“It has been a distinctly difficult and at times a very harsh campaign. We cannot put aside our serious commitment to the critical issues of our day, particularly the sacredness and dignity of human life, the sacredness and dignity of the family, and especially the preservation of religious freedom. We must commit ourselves to reasoned, faithful dialogue on the issues that divide us, and seek out that which unites us.”
UPDATE: Board of Pardons Hearing Postponed to Wednesday, November 7, 2012
(NOVEMBER 1, 2012) – Each year on this day the Catholic Church celebrates “All Saints Day.” This solemnity remembers those who have fulfilled their earthly vocation and now enjoy eternal happiness in the presence of God. These saints may be unnamed, but they certainly are not unknown. Their lives are characterized by steadfast faith and charitable works. They exemplify what it means to love God and love one’s neighbor.
As the 2011-2012 legislative session comes to a close this month, some are already looking to next session and hoping for legislative victories on issues of importance. But, as the saying goes, to get where you’re going, you’ve got to know where you’ve been. So, before we turn the calendar to the new legislative session, let’s look at how issues of concern to Catholics fared in the 2011-2012 legislative session.
On the pro-life front, the legislature passed the Abortion Facilities Control Act, which holds abortion clinics to the same health and safety standards as other ambulatory surgical facilities. Prior to the passage of this legislation, it was clear that the law favored the abortion industry – not women’s health, as is so often claimed. Legislation was passed that gave parents of stillborn children a certificate of birth. Previously, parents of stillborn children were given no official recognition of their child, and pro-abortion advocates balked at the request to recognize a child in the womb. The passage of this legislation is important for the parents who experience this most painful and heartbreaking death. Further pro-life success can be found in the state budget, where line item to fund the state’s alternatives to abortion program, Real Alternatives, contained a 5.2% increase. In a year where many programs were cut or level-funded, the PCC is pleased with this recognition of the value of life from conception.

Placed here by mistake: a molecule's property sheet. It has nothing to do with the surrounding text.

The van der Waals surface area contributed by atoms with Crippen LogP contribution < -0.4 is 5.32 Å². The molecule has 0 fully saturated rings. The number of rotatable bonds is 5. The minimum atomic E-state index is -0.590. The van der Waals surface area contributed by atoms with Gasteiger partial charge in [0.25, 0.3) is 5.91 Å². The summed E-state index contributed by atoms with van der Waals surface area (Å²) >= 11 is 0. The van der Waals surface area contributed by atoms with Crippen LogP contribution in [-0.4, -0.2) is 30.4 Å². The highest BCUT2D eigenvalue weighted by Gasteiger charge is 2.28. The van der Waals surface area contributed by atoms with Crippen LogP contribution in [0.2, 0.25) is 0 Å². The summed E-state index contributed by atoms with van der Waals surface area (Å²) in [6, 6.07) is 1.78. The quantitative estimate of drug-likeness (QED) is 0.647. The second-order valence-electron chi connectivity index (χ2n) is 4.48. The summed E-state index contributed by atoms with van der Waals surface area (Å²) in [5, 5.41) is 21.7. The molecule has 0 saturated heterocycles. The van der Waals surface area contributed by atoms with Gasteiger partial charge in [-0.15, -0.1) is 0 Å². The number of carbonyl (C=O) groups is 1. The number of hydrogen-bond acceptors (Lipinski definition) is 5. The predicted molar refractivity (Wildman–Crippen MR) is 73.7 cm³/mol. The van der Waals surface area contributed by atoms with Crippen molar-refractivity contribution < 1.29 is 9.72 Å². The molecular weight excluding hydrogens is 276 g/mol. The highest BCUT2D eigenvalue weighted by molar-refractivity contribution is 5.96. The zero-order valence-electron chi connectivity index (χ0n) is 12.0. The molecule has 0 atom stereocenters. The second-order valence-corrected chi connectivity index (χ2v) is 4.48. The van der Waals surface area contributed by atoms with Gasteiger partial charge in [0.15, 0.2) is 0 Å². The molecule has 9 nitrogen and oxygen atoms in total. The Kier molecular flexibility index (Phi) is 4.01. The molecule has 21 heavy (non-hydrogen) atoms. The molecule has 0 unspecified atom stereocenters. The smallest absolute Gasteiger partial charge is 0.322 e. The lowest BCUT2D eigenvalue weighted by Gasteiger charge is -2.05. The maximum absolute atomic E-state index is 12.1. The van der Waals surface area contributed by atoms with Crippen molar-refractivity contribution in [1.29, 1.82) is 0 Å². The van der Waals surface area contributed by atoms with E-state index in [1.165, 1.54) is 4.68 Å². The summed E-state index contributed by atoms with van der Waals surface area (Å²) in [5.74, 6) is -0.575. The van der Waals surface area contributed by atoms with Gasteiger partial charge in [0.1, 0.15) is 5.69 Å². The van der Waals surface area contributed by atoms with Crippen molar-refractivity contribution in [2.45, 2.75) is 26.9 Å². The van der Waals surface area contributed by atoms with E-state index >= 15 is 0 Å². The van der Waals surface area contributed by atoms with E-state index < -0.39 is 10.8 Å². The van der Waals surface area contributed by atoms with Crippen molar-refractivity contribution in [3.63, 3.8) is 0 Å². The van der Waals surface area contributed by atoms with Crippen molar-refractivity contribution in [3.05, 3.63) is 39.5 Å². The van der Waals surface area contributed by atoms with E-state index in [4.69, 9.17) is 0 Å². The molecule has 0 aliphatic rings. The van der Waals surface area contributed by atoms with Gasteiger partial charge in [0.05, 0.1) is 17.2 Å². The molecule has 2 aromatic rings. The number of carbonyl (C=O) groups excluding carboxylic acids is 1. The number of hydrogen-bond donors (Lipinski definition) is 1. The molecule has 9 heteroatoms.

In the coming session, pro-life advocates will again work for legislation that will remove abortion funding from the yet-to-be-created state health care exchange under the new federal health care law. Pro-life advocates also hope to revisit legislation that gives a pregnant woman the option to view her ultrasound when it is preformed to allow for a more fully informed decision. An ultrasound examination is already a standard practice in abortion clinics to determine gestational age or if the pregnancy is ectopic; it should be the mother’s right to choose for herself whether to view the ultrasound or not.
In the area of education, the popular Educational Improvement Tax Credit program was expanded from $75 million to $100 million and is now helping thousands more low and middle income families. Further, a new program, nicknamed EITC 2.0, will help thousands more by creating special scholarships particularly for income eligible students in the lowest performing 15% of public schools. This new legislation also allows individual school districts to set up their own local voucher program. For more information on this program and eligibility, visit pacatholic.org.